John Howell Sr. Column 1/21/2014

Published 12:00 am Tuesday, January 21, 2014

Ignorance of world history, religion evident in U.S. policy in Middle East

Friday’s suicide attack on a Kabul restaurant that killed 21 people, including 13 westerners, underscored the deterioration of the expedition this country began there in 2001.

U. S. Special Forces were on the ground in Afghanistan by late 2001. The United States then had most of the world’s support as it pursued the terrorists responsible for the attacks that had rained down on New York and Washington. The troops who arrived in Afghanistan were welcomed even by Afghans grown tired of Taliban rule.

Thirteen years later, westerners there are increasingly squeezed between insurgents who want to kill them and the government of Prime Minister Hamid Karzai that wants them gone.

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What happened in the interim to turn us in Afghan eyes from liberators to despised occupiers?
First, we failed to consider Afghanistan’s history. The country has never appreciated foreign occupiers on its mountainous soil. Not for the long term. They wore out the British in the 19th Century, the Russians in the 20th Century, among others in the long Afghan history of isolation and tribalism. Now it looks like the U. S. will be the unappreciated occupier of the 21st Century.
Striking a balance between the general welcome U. S. troops first received from Afghans in 2001 and that long history of resentment for foreign occupiers might have allowed us three years to get done there and then go home. Anything longer than three years thoroughly wore our welcome out, as we see now after 13 years.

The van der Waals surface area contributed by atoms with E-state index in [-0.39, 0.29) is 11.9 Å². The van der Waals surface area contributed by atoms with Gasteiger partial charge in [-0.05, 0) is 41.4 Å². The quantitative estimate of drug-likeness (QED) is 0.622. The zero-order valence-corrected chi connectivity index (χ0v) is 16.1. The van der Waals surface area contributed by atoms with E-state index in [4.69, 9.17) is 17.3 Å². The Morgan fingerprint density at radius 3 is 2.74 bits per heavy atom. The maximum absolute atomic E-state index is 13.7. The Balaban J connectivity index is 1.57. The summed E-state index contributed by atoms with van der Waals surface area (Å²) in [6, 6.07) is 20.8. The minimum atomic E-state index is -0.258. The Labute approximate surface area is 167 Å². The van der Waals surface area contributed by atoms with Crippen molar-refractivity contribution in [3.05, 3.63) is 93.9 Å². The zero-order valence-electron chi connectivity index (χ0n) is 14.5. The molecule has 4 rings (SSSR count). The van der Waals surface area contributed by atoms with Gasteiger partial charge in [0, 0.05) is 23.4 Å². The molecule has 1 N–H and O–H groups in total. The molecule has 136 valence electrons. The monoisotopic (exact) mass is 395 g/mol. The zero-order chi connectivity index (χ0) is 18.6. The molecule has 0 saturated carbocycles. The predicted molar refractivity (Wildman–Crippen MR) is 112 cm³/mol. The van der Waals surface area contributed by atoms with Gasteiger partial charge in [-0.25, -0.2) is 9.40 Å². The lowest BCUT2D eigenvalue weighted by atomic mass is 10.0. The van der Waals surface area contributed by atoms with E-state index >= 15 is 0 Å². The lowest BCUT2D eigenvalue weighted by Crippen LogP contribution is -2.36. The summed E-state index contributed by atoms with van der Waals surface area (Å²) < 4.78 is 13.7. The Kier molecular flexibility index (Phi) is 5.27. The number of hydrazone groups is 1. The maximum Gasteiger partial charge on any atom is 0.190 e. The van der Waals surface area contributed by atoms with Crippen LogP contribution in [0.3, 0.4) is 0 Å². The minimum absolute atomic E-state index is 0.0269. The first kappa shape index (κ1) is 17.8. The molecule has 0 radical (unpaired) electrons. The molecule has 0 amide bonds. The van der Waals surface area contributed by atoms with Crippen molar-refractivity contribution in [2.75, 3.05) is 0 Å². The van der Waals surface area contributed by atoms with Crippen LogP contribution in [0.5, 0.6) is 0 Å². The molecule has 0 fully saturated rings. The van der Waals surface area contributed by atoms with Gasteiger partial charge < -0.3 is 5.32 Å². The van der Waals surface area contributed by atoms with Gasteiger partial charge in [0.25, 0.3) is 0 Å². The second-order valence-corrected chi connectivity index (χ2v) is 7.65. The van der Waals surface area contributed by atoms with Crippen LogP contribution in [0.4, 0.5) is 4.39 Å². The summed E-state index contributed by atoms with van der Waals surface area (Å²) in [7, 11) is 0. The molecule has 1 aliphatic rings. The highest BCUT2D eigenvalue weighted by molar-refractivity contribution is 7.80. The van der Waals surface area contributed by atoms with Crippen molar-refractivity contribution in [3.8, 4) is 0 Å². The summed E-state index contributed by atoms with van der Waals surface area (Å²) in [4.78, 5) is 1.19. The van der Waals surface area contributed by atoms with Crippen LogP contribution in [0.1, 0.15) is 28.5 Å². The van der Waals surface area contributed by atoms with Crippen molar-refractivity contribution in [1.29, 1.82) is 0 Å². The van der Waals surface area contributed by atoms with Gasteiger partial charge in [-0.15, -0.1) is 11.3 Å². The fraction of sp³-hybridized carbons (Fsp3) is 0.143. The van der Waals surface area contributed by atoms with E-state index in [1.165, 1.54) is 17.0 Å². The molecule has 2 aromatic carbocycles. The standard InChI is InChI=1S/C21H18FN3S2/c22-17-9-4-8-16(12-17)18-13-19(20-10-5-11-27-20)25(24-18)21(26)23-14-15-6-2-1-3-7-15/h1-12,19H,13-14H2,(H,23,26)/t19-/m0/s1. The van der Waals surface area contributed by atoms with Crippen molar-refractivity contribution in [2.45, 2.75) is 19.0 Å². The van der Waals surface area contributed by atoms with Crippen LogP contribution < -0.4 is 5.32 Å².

But instead, this country in 2003 launched an invasion of Iraq, launched in response to — what? the threat of Iraqi weapons of mass destruction? The existence of that threat was based on intelligence that was either faulty or manufactured, but off we went, with enough force to topple the government of Saddam Hussein but not enough to hold in check the Sunni and Shia factions that soon turned on each other in a civil war that has ebbed and flowed since.

We were told that we were going to bring democracy to Iraq. It sounded lofty, but we failed — then and now — to appreciate what an all-pervasive role this Sunni/Shia conflict plays between Muslims throughout the world. Saddam Hussein had been able to keep Iraq together as a country because his version of totalitarian rule was so ruthless that he was able to force peace between them. Once he was removed, the fragile, Shake-and-Bake Iraqi democracy that we manufactured for them could not hold itself in check. The Shia majority exploits the Sunni minority that responds by aligning with Al Qaeda and ongoing terrorist attacks.

(Another factor this country failed to appreciate was that then Sunni-dominated Iraq under Hussein held Shia-Iran in check. Since the U. S. sidelined Iraq with its 2003 invasion, Iran has grown increasingly provocative in its role as a regional power broker.)

The Sunni/Shia division underlies every other hot spot that involves Muslims, including Syria where the current civil war increasingly becomes a proxy war for Iran and Sunni-majority Saudi Arabia, and others.

This country has now paid a high price in blood and coin for its expeditionary wars of the 21st Century. How much higher  has been the price because we lack a basic understanding of the intricacies of world history and world religion?